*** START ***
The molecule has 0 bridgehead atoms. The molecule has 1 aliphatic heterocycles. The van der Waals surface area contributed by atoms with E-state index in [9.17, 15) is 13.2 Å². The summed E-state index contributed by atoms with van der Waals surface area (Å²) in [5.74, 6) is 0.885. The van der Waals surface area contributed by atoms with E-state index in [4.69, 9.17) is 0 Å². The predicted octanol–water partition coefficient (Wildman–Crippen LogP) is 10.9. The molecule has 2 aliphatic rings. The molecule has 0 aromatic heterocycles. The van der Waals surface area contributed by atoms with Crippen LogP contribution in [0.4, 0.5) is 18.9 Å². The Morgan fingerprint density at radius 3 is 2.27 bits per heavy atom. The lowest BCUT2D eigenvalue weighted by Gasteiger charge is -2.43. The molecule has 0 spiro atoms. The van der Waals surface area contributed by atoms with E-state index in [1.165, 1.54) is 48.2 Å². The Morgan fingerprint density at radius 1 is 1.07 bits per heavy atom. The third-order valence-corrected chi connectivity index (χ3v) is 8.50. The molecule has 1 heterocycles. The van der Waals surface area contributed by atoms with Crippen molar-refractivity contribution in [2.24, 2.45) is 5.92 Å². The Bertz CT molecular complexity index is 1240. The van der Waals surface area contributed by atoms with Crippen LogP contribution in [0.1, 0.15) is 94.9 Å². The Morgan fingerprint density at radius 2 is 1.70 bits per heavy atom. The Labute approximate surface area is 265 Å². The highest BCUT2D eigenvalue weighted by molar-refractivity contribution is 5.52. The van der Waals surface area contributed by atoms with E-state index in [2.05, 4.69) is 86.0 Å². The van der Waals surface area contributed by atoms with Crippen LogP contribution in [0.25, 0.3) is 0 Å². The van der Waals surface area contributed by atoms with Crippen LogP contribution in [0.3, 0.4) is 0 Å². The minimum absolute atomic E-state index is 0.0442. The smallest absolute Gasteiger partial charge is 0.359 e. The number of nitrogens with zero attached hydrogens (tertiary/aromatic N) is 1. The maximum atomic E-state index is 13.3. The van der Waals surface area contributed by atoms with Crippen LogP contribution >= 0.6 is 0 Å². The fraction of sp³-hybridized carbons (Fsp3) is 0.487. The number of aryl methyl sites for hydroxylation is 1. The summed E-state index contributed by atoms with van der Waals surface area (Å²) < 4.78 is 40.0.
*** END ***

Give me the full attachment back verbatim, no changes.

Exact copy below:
The molecule has 0 bridgehead atoms. The molecule has 1 aliphatic heterocycles. The van der Waals surface area contributed by atoms with E-state index in [9.17, 15) is 13.2 Å². The summed E-state index contributed by atoms with van der Waals surface area (Å²) in [5.74, 6) is 0.885. The van der Waals surface area contributed by atoms with E-state index in [4.69, 9.17) is 0 Å². The predicted octanol–water partition coefficient (Wildman–Crippen LogP) is 10.9. The molecule has 2 aliphatic rings. The molecule has 0 aromatic heterocycles. The van der Waals surface area contributed by atoms with Crippen LogP contribution in [0.4, 0.5) is 18.9 Å². The Morgan fingerprint density at radius 3 is 2.27 bits per heavy atom. The lowest BCUT2D eigenvalue weighted by Gasteiger charge is -2.43. The molecule has 0 spiro atoms. The van der Waals surface area contributed by atoms with E-state index in [1.165, 1.54) is 48.2 Å². The Morgan fingerprint density at radius 1 is 1.07 bits per heavy atom. The third-order valence-corrected chi connectivity index (χ3v) is 8.50. The molecule has 1 heterocycles. The van der Waals surface area contributed by atoms with Crippen molar-refractivity contribution in [2.24, 2.45) is 5.92 Å². The Bertz CT molecular complexity index is 1240. The van der Waals surface area contributed by atoms with Crippen LogP contribution in [0.1, 0.15) is 94.9 Å². The Morgan fingerprint density at radius 2 is 1.70 bits per heavy atom. The Labute approximate surface area is 265 Å². The highest BCUT2D eigenvalue weighted by molar-refractivity contribution is 5.52. The van der Waals surface area contributed by atoms with E-state index in [2.05, 4.69) is 86.0 Å². The van der Waals surface area contributed by atoms with Crippen LogP contribution in [0.25, 0.3) is 0 Å². The van der Waals surface area contributed by atoms with Crippen LogP contribution in [0.3, 0.4) is 0 Å². The minimum absolute atomic E-state index is 0.0442. The smallest absolute Gasteiger partial charge is 0.359 e. The number of nitrogens with zero attached hydrogens (tertiary/aromatic N) is 1. The maximum atomic E-state index is 13.3. The van der Waals surface area contributed by atoms with Crippen LogP contribution >= 0.6 is 0 Å². The fraction of sp³-hybridized carbons (Fsp3) is 0.487. The number of aryl methyl sites for hydroxylation is 1. The summed E-state index contributed by atoms with van der Waals surface area (Å²) < 4.78 is 40.0.